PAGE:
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Posted by : TimothyRamsden on Aug 26, 2015 - 12:15 PM Archive
London.

TAMBURLAINE THE GREAT
by Christopher Marlowe adapted by Ricky Dukes & Gavin Harrington-Odera.

Tristan Bates Theatre 1A Tower Street WC2H 9NP To 12 September 2015.
Tue-Sat 7.45pm.
Runs 2hr 20min One interval.

TICKETS: 020 7240 6283.
www.tristanbatestheatre.co.uk
Review: William Russell 25 August.

A crowning achievement.

Lazarus is always a splendidly drilled company and this staging of Marlowe’s tragedy displays all its skills. It is superbly lit and performed to a dazzling array of off-stage sounds.

The set is a black box with a central square acting space surrounded by a red border and, outside that, along three sides, a “passage” into which action sometimes strays. Lighting is used to dazzle the audience so the players simply disappear into the depths at the back of the set.

Not all Marlowe’s horrors are shown; the text has been considerably cut – Peter Hall’s 1976 National Theatre production Hall ran some four hours - but the rise and fall of Tamburlaine, the war lord who ruled the Middle East and fell victim to pride when he challenged God, is told lucidly and with power by the fifteen-strong cast.

At the centre is Prince Plockey’s hugely effective performance as Tamburlaine, matched by Alex Maude as Bajazeth, the great emperor he dethrones and abuses. Plockey is a considerable actor, but although he is blessed with a fine gym-toned physique, everyone else towers over him, and to some extent his Tamburlaine misses the sheer animal power the man must have had.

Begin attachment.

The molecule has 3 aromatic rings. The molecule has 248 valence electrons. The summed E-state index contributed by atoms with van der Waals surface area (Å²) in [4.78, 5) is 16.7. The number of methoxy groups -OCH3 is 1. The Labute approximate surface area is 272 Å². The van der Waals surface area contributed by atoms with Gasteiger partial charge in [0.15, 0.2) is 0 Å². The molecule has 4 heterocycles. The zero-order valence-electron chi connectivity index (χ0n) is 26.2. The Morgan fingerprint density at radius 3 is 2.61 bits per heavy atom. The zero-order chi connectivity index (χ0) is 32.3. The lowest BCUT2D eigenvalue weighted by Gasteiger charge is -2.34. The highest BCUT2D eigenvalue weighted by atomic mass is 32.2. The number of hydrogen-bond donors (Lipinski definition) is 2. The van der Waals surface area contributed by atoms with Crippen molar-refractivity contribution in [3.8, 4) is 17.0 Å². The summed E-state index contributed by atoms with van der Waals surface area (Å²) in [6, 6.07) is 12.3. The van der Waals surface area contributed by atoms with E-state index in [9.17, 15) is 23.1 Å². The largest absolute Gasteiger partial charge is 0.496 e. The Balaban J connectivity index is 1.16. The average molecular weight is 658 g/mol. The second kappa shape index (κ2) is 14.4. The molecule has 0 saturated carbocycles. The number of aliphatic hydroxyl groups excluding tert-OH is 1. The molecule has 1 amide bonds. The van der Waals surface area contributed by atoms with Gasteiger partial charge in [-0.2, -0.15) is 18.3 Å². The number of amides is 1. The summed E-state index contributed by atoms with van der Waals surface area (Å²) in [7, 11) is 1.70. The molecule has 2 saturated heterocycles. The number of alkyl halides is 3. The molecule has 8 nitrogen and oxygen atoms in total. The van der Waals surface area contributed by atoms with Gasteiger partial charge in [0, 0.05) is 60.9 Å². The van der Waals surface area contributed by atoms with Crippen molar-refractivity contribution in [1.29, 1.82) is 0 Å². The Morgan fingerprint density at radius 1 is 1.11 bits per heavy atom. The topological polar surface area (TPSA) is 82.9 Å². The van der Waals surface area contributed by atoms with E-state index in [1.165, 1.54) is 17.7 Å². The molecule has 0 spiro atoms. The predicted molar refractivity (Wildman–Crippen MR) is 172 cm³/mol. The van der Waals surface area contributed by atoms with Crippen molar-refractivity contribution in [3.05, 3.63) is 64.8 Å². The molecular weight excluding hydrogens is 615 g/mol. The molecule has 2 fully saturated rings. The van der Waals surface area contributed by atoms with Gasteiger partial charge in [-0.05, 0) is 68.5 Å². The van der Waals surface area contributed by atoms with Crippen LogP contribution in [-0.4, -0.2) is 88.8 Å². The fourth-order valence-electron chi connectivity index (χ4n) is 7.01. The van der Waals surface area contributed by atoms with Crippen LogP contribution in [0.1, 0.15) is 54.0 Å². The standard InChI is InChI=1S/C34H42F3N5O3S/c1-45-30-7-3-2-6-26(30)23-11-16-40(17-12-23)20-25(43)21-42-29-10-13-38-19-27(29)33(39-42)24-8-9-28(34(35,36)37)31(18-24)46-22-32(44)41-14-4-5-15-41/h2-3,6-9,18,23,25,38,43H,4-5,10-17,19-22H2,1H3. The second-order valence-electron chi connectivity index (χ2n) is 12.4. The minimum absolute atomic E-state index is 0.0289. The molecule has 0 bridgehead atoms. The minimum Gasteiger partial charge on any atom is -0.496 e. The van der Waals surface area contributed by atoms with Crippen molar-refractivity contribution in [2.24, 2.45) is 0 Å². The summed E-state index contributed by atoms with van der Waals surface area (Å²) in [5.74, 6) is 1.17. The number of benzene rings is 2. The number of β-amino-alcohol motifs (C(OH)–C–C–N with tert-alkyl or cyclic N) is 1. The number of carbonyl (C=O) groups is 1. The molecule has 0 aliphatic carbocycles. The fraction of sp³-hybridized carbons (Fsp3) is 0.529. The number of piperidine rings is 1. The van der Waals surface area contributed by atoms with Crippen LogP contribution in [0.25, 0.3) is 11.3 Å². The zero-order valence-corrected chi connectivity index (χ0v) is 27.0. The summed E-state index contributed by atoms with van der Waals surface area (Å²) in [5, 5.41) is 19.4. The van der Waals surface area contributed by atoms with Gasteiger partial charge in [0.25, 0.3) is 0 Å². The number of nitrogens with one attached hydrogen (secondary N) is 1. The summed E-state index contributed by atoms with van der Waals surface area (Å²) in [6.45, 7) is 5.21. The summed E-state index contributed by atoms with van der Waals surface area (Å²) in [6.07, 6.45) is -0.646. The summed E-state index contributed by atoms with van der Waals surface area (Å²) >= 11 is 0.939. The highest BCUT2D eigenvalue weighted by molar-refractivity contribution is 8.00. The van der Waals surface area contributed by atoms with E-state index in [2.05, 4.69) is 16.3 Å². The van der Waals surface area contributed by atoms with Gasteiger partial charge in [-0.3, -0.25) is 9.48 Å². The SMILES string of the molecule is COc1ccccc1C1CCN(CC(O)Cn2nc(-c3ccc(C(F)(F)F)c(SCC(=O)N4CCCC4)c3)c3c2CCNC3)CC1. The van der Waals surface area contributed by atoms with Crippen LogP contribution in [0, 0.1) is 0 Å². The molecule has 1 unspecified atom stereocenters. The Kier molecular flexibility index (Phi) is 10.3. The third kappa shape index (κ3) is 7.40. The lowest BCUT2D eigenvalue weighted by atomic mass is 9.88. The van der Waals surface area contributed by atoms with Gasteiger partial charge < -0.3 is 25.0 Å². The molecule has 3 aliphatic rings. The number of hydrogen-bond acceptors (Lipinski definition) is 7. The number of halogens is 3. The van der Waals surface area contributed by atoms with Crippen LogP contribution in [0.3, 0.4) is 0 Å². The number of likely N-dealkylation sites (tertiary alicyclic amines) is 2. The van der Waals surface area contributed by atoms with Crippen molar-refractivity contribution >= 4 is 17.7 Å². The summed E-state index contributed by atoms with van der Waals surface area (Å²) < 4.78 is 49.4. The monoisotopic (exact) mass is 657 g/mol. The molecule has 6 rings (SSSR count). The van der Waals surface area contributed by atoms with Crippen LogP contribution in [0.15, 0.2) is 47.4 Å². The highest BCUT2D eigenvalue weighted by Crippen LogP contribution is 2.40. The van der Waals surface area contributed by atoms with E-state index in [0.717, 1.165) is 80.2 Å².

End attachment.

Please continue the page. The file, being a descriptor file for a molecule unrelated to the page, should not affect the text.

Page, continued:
The cast play numerous roles and avoid the all too common problem in doubling and trebling, of leaving the audience wondering just who it is watching.

At times verse speaking leaves a little to be desired – there is occasionally a tendency to rush things, to voice clearly and passionately but somehow not appear to understand what one is saying, while Plockey could do with a few more bass notes to his voice.

The directors say that during rehearsal they investigated the qualities of leadership, the perils of power, the distaste of extravagance and the downfall of political arrogance and ignorance. Nothing wrong with that. But while the physicality of the performances and the staging as a whole are superb, more time on voice work for the players would help.

However this is a fine attempt at a massive, difficult and rarely performed play, which undeniably succeeds in nearly scaling the heights.


Tamburlaine: Prince Plockey.
Techelles: Kate Austin.
Usumcasane: Adam Cunis.
Theridamas: Adam Wyn Jones.
Mycetes/King of Argier/Messenger 1: Robert Gosling.
Cosroe/King of Fez/Orcane: Stephen Emery.
Ortygius/King of Morocco/King of Soria: Tom Woodward.
Meander/Callapine: Thomas Winsor.
Menaphon/Soldan of Egypt/Governor of Baylon: Tom Scurr.
Zeno crate/Virgin 3: Alex Reynolds.
Zabina/Virgin 1/Messenger 2: Charlotte Couture.
Ebea/Virgin 2/Jerusalem: Pauline Nakirya.
Anippe/Spy/Virgin 4/King of Trebizon: Georgie Grier.
Agydas/Governor of Damascus/Almeda: Lorna Reed.
Bajazeth/Soldier 1/King of Amasia: Alex Maude.

Directors: Ricky Dukes, Gavin Harrington-Odera.
Lighting: Jai Morjaria.
Sound: Neil McKeown.
Costume: Rachel Dingle.
 
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